Referring now to FIG. 3D at step 300d, a tissue resecting device 360 may be inserted at the proximal end 305a and extended through a working channel of the endoscope 305 to the distal end 305b. A tissue resecting device 360 may be any device configured for resecting tissue, such as a cautery tool. The tissue resecting device 360 may be a device separate from the backstop delivery device 310, although it is also envisioned in other embodiments that the tissue resecting device 360 may be integral to the backstop delivery device 310. Similar to the tissue penetrating device as described above, the tip of the tissue resecting device 360 may be bendable in an arc-like curve. For example, a tip of the device may be bendable up to approximately 90° from the axis 302a, e.g., perpendicular to the inner surface 320a. In some embodiments, the device may include steering wires for actuation of the tip at the distal end of the device by a user at the proximal end by a handle. In some embodiments, the endoscope may be actuatable so that a user may direct the device to be approximately parallel to the tissue wall. The tissue resecting device 360 may have a distal end 360b and a proximal end 360a, and the proximal end 360a may be connected to a power source for generating energy to the distal end 360b for cauterizing. The distal end 360b of the tissue resecting device 360 may be positioned at the tissue selected for resection 315. For example, a distal cautery tip 365 may be positionable in a direction along the axis 302b, for penetrating from an inner surface 320a of the body lumen 320 through the outer surface 320b of the body lumen 320. The tip 365 may cut, burn, sear, or otherwise penetrate through tissue to resect the tissue selected for resection 315.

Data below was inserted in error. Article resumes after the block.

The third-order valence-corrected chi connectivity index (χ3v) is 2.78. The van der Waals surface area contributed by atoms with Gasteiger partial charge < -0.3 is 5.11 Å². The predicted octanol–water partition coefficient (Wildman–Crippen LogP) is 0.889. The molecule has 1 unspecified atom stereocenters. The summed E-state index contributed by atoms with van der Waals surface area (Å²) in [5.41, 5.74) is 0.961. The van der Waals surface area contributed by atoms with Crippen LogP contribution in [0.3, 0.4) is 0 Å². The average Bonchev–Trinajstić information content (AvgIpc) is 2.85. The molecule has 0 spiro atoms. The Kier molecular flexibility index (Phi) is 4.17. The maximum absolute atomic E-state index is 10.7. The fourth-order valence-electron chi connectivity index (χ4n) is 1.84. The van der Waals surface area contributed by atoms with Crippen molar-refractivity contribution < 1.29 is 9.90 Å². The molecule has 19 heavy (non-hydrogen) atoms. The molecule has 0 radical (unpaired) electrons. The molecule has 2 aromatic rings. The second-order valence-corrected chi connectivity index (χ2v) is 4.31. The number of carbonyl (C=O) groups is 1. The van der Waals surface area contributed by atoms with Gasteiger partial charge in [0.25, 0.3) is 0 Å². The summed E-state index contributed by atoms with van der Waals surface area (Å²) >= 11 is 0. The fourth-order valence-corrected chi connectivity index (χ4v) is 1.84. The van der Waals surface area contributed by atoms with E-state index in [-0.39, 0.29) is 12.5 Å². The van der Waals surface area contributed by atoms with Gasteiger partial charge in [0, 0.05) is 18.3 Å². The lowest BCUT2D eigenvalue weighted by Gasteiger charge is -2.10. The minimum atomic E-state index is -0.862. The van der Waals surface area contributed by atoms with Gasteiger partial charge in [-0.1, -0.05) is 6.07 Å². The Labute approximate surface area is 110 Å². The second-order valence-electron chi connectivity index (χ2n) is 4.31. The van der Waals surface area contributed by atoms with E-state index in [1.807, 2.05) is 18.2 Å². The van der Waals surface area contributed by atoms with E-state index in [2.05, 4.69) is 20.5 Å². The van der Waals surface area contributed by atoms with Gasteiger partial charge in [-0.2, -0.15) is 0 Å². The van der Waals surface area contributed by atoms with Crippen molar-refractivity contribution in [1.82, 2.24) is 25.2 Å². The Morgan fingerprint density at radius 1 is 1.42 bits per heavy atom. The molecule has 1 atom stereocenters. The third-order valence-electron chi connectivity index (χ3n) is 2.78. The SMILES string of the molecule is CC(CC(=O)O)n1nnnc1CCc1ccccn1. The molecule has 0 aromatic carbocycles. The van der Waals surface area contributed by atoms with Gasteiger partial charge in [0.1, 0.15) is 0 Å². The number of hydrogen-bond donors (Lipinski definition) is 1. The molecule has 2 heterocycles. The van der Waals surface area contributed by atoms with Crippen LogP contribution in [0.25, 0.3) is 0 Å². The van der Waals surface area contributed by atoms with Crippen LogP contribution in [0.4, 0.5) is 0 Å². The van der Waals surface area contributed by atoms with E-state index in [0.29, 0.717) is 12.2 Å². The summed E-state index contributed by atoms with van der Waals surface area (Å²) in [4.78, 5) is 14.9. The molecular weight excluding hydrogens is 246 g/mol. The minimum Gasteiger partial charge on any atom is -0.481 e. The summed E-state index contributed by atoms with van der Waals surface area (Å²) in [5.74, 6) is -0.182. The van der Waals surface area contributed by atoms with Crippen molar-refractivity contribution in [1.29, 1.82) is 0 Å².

The tissue resecting device 360 may cauterize around a perimeter 367 of the edge 345 of the covering 340. For example, the perimeter 367 may be internal to the edge 345, so that the anchoring mechanism 350 embedded in body lumen tissue 320 may not migrate and/or release from surrounding tissue during a tissue resection procedure. The tip 365 may penetrate into the tissue (e.g., cut and cauterize) around the perimeter 367 to separate the tissue selected for resection 315 from the body lumen 320 but without damaging the covering 340. The tip 365 may penetrate entirely through the tissue, e.g., from the inner surface 320a through the outer surface 320b of the body lumen 320. In embodiments, a medical professional may visualize the perimeter 367 for resecting internal to the edge 345 of the covering 340 by fluoroscopy. In some embodiments, an identification gel (e.g., blue identification gel such as a fibrin glue and/or a bioabsorbable scaffold) may be injected between the covering 340 and the outer surface 320b of the lumen 320 to aid in visualization and to provide an additional barrier between the body lumen 320 and the backstop 335, to minimize and/or eliminate the risk of inadvertently damaging the covering 340. For example, a bioabsorbable material may provide an additional barrier while promoting tissue regrowth to allow for the gap to reseal naturally.